Perhaps the most important lesson, beyond what we have already discussed, comes from gaining guidance for the ordinary parts of life from Scripture. Over the past eight years, I have been involved with the Theology of Work Project, where we have written a commentary on the Bible and what it has to say about our daily work. When we started this project I had no idea how much guidance the Scripture offers us for our lives during the week. It is not simply about things to avoid, though there are some of these. But it is more about learning from God about the what, how, and why of daily work. Joseph is a wonderful example of this, and there are so many others: direct instruction, examples, insights, purpose. It is so important for Christians to embrace God’s call on our work lives, knowing that it is both a part of his purpose for our world, and a part of his shaping and developing us. It is too easy to reduce Scripture to guidance for the after life, the moral life, and the spiritual life. Scripture is bigger than this!
What works can we expect from you in the future?
I am a mathematician by training and practice. Previous books and articles reflect that background. During my 32 years at Boeing and my 14 years in the academic world at Seattle Pacific University, I have learned about business and academics. Time on the Theology of Work Project and teaching at Gordon Conwell seminary have helped me learn a little about theology. This helps explain why there may be three quite different books coming out in the next year. I am jointly editing a book with David Gautschi called The Purpose of Business: Contemporary Perspectives from Many Walks of Life (MacMillain, scheduled for October 2015). A graduate mathematics text called Direct Methods for Sparse Matrices (the second edition of our 1986 text jointly written with two mathematics colleagues in England, Oxford Press) is almost complete and will come out either later this year or early next. I doubt that many from the audience for The Accidental Executive will have interest in this one! With two colleagues (David W Gill and Bill Peel), we put on a Faith at Work Summit Conference in October 2014 in Boston. We hope to have a collection of edited papers from this conference completed as a book early next year, well before the second summit planned for October 2016.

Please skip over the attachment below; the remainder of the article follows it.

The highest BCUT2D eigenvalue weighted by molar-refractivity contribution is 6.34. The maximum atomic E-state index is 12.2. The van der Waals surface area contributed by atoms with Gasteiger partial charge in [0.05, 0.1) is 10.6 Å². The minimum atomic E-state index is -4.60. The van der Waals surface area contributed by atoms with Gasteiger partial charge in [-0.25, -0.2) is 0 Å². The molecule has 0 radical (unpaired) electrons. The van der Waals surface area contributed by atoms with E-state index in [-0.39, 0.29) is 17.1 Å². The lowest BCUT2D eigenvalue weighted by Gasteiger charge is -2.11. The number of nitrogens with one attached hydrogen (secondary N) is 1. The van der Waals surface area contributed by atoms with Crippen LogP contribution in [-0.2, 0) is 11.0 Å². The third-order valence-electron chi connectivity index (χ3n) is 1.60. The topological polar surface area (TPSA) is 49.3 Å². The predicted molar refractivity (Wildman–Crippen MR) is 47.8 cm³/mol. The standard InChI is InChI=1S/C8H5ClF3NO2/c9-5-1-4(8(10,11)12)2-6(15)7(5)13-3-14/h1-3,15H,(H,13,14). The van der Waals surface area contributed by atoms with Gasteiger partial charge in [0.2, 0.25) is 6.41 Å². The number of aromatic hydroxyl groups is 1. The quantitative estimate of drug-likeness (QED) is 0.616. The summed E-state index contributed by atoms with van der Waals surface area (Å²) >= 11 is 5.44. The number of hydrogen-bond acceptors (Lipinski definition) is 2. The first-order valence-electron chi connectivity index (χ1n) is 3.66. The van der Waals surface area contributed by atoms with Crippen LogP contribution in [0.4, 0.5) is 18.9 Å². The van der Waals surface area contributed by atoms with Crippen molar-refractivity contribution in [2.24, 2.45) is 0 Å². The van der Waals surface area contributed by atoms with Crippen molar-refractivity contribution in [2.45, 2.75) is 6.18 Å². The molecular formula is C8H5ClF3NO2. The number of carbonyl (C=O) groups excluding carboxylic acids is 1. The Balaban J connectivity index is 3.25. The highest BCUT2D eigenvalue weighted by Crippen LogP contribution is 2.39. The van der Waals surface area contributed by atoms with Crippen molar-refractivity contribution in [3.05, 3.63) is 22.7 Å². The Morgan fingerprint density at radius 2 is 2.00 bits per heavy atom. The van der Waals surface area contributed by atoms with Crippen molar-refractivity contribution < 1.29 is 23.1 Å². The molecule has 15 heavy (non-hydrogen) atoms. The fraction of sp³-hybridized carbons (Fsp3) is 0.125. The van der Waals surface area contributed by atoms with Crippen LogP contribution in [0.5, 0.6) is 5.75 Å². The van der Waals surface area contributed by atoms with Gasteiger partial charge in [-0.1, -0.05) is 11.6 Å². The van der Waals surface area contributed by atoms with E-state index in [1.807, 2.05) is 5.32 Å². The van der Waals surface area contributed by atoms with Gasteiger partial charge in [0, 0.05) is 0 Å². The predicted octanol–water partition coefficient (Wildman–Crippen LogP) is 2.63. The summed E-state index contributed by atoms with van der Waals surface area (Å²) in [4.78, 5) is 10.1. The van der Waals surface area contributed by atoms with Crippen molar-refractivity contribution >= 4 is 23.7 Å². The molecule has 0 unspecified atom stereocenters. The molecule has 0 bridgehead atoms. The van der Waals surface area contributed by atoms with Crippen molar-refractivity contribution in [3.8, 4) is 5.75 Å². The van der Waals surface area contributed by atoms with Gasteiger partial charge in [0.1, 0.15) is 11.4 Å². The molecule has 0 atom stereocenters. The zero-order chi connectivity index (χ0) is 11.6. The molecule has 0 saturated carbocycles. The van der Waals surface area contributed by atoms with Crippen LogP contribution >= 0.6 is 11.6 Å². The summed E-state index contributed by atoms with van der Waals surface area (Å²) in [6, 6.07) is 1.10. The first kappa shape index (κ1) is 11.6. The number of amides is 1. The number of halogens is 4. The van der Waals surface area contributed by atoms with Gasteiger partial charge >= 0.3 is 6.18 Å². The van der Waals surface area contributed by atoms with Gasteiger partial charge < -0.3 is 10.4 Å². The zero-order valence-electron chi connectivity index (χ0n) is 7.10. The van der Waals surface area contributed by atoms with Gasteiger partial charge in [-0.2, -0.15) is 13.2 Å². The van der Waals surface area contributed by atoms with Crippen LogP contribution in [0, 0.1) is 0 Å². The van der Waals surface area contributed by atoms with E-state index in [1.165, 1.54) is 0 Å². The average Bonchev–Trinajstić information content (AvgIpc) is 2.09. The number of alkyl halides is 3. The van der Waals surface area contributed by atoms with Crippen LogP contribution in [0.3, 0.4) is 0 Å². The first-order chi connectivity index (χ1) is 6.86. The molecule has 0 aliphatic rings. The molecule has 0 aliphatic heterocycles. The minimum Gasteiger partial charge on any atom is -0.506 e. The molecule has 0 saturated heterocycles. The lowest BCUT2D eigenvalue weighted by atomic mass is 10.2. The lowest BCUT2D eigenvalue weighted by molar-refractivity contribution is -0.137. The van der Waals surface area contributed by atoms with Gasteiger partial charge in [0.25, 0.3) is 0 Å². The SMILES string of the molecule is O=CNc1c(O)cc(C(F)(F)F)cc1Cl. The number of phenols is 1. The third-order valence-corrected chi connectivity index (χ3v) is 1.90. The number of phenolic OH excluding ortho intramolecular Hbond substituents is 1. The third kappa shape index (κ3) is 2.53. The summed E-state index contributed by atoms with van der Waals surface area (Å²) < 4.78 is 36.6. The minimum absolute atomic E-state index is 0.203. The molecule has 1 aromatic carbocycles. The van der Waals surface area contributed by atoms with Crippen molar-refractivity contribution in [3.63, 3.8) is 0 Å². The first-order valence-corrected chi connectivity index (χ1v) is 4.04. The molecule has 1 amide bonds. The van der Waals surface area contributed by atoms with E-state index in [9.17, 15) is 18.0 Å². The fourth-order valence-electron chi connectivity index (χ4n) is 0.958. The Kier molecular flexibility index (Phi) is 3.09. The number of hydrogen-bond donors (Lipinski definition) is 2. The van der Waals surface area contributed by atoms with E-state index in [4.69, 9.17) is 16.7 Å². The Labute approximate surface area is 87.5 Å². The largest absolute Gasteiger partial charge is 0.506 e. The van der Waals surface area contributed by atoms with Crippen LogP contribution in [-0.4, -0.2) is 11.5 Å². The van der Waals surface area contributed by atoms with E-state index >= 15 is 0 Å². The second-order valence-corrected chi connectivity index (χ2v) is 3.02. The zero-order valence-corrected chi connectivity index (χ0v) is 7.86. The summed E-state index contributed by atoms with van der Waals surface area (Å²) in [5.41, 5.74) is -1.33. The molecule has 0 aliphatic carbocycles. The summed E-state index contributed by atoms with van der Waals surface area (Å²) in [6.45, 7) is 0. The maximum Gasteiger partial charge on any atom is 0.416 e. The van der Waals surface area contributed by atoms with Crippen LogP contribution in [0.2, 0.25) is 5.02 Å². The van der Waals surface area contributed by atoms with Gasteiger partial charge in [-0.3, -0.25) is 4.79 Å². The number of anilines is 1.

Finally, earlier this year I began drafting a book tentatively called A Mathematical Way of Seeing. It includes illustrations of how mathematics offers insights on relationships, God, faith, business, technology, and life. While it is a big part of what I am working on today, my experience with The Accidental Executive suggests it may be a longer project than I now anticipate!
For more information about Al Erisman’s The Accidental Executive, check out Hendrickson’s website.